Last week, UC Berkeley cancelled an upcoming event with controversial conservative writer Anne Coulter following threats received after the violence that erupted when similarly controversial conservative author Milo Yiannopoulos was scheduled to speak at the university earlier this year. Now, Republicans are planning to sue the school for curtailing free speech after refusing to give Coulter a platform.
"It is a sad day indeed when the birthplace of the Free Speech Movement, is morphing before our eyes into the cemetery of free speech on college campuses," wrote Harmeet Dhillon, who represents the Berkeley College Republicans and is a committeewoman to the Republican National Convention for California and former vice chairwoman of the California Republican Party. According to ABC, Dhillon plans on taking legal action against the school, which had already offered an alternate date for Coulter's apperance. Coulter had not been able to accept the rescheduling due to other commitments and noted that classes were not even in session at the later time.
Chancellor Nicholas B. Dirks said that police had "very specific intelligence regarding threats that could pose a grave danger to the speaker," and to her audience and protesters if the event was not rethought.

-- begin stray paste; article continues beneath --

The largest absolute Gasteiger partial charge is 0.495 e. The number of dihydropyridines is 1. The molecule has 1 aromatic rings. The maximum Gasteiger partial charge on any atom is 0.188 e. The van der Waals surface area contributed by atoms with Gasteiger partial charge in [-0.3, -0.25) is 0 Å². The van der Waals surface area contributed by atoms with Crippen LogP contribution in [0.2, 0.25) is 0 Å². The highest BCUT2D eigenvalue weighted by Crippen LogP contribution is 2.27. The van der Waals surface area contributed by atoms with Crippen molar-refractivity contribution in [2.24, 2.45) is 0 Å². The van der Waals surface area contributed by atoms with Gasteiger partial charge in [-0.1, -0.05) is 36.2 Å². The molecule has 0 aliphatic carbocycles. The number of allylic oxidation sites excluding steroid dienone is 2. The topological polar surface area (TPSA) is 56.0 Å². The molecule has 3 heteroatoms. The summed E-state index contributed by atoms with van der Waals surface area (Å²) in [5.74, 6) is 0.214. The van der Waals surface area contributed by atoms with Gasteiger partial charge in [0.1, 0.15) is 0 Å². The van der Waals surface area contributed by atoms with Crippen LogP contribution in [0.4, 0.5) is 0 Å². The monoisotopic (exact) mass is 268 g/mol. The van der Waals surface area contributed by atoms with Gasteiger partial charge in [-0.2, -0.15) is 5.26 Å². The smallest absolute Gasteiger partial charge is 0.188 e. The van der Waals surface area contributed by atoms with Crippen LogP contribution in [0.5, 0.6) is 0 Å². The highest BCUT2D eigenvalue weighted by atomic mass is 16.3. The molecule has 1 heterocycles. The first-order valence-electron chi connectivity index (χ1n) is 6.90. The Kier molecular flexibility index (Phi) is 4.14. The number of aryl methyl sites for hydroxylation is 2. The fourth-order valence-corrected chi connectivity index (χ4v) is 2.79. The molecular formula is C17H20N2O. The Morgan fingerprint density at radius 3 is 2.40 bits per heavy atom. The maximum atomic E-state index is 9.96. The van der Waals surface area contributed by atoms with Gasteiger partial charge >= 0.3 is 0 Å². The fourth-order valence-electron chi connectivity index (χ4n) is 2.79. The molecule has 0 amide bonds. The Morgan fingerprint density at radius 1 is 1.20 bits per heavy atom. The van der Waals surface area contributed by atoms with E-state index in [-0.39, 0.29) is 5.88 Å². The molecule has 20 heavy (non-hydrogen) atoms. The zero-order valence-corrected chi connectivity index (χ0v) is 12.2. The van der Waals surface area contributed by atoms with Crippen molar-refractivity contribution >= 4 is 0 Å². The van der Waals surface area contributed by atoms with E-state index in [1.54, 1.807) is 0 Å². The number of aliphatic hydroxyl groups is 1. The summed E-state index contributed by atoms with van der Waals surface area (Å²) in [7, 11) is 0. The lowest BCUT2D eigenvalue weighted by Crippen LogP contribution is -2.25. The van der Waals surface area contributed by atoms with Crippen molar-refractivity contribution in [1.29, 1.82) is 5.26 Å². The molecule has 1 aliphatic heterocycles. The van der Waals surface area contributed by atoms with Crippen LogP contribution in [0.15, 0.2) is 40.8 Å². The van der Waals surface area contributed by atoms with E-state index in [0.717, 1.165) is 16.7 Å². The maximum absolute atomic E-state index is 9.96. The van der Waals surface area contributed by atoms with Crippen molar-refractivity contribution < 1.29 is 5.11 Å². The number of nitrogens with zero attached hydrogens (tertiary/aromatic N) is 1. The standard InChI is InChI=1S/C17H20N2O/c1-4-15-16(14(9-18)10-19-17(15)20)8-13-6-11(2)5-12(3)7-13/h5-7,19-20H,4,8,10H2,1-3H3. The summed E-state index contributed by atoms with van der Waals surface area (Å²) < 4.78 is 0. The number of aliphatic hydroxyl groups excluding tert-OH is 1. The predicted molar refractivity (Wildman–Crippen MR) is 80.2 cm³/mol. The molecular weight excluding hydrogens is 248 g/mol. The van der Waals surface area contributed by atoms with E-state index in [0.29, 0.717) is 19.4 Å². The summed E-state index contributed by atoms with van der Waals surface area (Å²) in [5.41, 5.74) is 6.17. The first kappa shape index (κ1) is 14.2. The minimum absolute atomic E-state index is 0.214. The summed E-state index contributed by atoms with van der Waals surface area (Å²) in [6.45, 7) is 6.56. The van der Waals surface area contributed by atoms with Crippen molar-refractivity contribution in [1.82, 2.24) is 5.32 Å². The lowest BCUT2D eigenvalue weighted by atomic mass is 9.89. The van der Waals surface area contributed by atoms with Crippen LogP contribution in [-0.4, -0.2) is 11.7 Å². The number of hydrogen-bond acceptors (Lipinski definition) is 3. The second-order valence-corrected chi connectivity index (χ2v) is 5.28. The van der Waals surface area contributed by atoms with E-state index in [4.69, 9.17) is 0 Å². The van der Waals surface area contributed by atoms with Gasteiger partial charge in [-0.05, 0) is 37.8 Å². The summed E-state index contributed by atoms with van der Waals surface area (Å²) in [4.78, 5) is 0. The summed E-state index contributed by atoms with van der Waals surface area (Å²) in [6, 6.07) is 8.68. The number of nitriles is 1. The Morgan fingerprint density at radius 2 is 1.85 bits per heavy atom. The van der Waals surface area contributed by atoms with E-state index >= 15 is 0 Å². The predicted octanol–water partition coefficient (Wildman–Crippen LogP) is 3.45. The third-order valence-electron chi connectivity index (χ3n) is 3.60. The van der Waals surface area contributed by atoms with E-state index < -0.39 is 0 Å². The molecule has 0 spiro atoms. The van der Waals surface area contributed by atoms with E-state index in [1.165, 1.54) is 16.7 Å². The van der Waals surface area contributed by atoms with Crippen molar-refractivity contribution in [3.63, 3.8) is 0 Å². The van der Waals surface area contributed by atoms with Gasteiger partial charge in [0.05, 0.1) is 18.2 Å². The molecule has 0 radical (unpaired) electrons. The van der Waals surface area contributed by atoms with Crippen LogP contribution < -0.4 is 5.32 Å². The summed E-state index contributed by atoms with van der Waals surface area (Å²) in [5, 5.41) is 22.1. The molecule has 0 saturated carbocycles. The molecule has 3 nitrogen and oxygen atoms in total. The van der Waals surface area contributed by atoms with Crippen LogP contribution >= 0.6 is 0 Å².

Berkeley is on particularly high alert after protestors and antifacists caused about $100,000 worth of damage during demonstrations against inflammatory right-wing provocateur Milo Yiannopoulos. Yiannopoulos had planned to publicly name students who were undocumented immigrant at the event, leading protestors to take drastic and destructive measures in the hopes of protecting those individuals.
Milo is now joining this conversation again. He hopes to plan a series of rabble-rousing events in protest of Berkeley's decisions: “We will hold talks and rallies and throw massive parties, all in the name of free expression and the First Amendment,” he wrote on his Facebook page. “Free speech has never been more under threat in America — especially at the supposed home of the free speech movement.”
School administrators are now saying they have dedicated more resources to facilitating college Republican events this semester than to "any other student group in memory." Coulter is vowing to give her speech on April 27th anyway, although where is unclear, considering local venues are uninterested in hosting due to both political differences and safety concerns.
“We are confident that we are on very solid legal grounds ... We are concerned about [Coulter's] disregard for the assessment and recommendations of law enforcement professionals whose primary focus is the safety and well-being of our students and other members of our campus community... Everything we’re doing is so the speaker and students can actually exercise their rights without disruption,” Dan Mogulof, a university spokesperson, said. “It’s hard to understand this display of disdain and disregard for the assessment of law enforcement professionals, particularly when their primary concern is the safety and well-being of college students.”
“It has nothing to do with anyone’s political views. We believe in unqualified support to the First Amendment,” Mogulof added. “But we also have an unqualified focus on safety of our students.”
Dhillon plans on suing Berkeley in federal court specifically for violating students' constitutional right to free speech anyway.
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